On June 24, 2010, the U.S. Court of Appeals for the Second Circuit held, in Durakovic v. Building Service 32 BJ Pension Fund, 2010 WL 2519645 (2d Cir. 2010), that Taft-Hartley funds (administered by boards of trustees consisting of an equal number of union and employer representatives) are inherently conflicted when making benefit determinations, and that this conflict needs to be considered by federal district courts when reviewing plan determinations under an arbitrary and capricious standard of review. The decision could potentially lead to significantly increased risks of liability and litigation costs for Taft-Hartley funds.
In Metropolitan Life Insurance Co. v. Glenn, 128 S. Ct. 2343 (2008), the Supreme Court held that the structural conflict affecting insurance companies that both decide and pay claims for benefits is a factor for courts to weigh in determining whether an insurance company abused its discretion in denying a claim for benefits, but does not modify the arbitrary and capricious standard of review that ordinarily applies to such determinations. The Glenn decision established a two-step analysis for courts that are asked to review claims determinations. The first step is to determine whether a structural conflict exists because the administrator both evaluates claims for benefits and pays for them. If so, the court then goes on to determine how much weight the conflict should be afforded in determining whether the administrator abused its discretion in denying the claim. The decision provided no specific guidance, however, as to how this standard should apply to Taft-Hartley plans.
The Second Circuit’s Decision
In Durakovic, a long-time office cleaner who suffered chronic pain and weakness in the years following a 1999 automobile accident applied for disability benefits from her union-sponsored plans. The plans provided benefits to those deemed totally and permanently unable to engage in any further employment for which the applicant was vocationally qualified. After consideration of a report from the Social Security Administration, two reports from Durakovic’s treating physician and two reports from independent physicians, the plans’ Board of Trustees denied Durakovic’s claim and appeal. Durakovic subsequently filed suit in federal district court challenging the funds’ decision.
On appeal, neither party disputed that the challenged decision was subject to an arbitrary and capricious standard of review by the court, since the plan documents accorded the Board of Trustees with the discretion to make benefit determinations. Both parties challenged, however, the district court’s decision that “the Funds’ conflict [was] a factor, albeit a relatively unimportant one.” The plans argued that they were not conflicted within the meaning of Glenn because Taft-Hartley funds are administered by an entity composed equally of union and employer representatives. Durakovic argued that the conflict should have been accorded more weight.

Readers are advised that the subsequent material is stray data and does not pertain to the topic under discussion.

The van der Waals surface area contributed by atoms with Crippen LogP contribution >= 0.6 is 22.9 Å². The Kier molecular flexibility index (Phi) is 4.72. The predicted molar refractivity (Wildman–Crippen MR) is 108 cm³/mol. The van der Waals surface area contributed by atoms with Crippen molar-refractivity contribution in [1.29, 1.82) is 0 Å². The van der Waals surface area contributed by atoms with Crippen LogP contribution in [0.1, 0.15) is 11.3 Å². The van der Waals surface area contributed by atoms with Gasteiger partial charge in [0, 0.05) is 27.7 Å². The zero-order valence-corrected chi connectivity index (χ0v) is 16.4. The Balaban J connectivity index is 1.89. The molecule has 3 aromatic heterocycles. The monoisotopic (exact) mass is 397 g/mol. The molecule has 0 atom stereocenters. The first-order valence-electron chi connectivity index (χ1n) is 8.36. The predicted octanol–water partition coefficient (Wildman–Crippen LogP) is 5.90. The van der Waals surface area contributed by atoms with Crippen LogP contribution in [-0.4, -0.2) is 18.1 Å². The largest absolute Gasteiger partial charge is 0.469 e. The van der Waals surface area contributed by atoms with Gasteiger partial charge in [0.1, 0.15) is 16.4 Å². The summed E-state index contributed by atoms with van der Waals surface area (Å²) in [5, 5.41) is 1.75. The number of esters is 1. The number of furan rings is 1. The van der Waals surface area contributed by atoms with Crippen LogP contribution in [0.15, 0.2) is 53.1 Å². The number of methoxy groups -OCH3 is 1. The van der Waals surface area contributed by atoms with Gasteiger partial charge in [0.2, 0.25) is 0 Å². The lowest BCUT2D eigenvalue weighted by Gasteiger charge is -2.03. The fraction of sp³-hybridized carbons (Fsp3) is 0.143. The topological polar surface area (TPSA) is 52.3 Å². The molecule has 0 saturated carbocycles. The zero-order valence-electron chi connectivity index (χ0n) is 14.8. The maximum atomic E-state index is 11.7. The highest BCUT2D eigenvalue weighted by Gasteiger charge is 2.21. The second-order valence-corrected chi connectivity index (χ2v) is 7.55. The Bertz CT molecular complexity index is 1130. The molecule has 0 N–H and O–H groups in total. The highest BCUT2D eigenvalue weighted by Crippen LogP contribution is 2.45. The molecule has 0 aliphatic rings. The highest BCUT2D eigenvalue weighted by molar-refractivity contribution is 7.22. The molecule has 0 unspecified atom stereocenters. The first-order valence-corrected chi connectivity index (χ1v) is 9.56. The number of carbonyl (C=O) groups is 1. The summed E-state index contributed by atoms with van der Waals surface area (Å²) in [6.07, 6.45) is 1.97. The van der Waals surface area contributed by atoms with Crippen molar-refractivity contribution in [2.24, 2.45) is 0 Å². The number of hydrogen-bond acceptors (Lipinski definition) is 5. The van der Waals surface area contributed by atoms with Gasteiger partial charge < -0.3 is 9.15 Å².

The Second Circuit first concluded that a structural conflict exists for all Taft Hartley funds. In so holding, the Court reasoned that while the employer representatives on the Board of Trustees have fiduciary interests that weigh in favor of the trusts’ beneficiaries they also have representational and other interests that weigh to the contrary, i.e., the rejection of claims will reduce future employer contributions. According to the court: “That the board is . . . evenly balanced between union and employer does not negate the conflict . . . And that the administrator is here a trust, rather than the employer itself or a third-party for-profit institution, does not control.”
The Second Circuit acknowledged that its finding of an inherent conflict was at odds with the view of the Ninth Circuit, which held in Anderson v. Suburban Teamsters of N. Ill. Pension Fund Bd. of Trs., 588 F.3d 641, 648 (9th Cir. 2009) that a Taft-Hartley fund is not conflicted within the meaning of Glenn because it is a multi-employer trust in which the trustees do not have a personal interest and evaluations are made by a balanced board of trustees. The Second Circuit found that the Ninth Circuit’s decision rested on a “shaky foundation.”
Having concluded that a conflict existed, the Second Circuit next determined that the Board of Trustees’ decision was “unsupported by substantial evidence, and therefore arbitrary and capricious,” because it did not afford Durakovic’s treating physician reports sufficient weight and the plans’ independent report inappropriately concluded that Durakovic was vocationally qualified for three occupations. It therefore reversed the district court’s judgment and granted summary judgment in favor of the Durakovic. The Court did not explain whether its ruling was directly justified by its finding with respect to the plans.
The Second Circuit’s conclusion that all Taft Hartley funds suffer from an inherent conflict may result in increased litigation costs as there may be a more frequent effort by the plaintiffs’ bar to conduct discovery into the extent to which the inherent conflict influenced a benefit determination. Whether or not the outcome of these claims will ultimately be affected remains to be seen, however. Notwithstanding the requirement that district court’s treat Taft Hartley plans as inherently conflicted, the district courts retain the discretion as to how much weight to accord the conflict.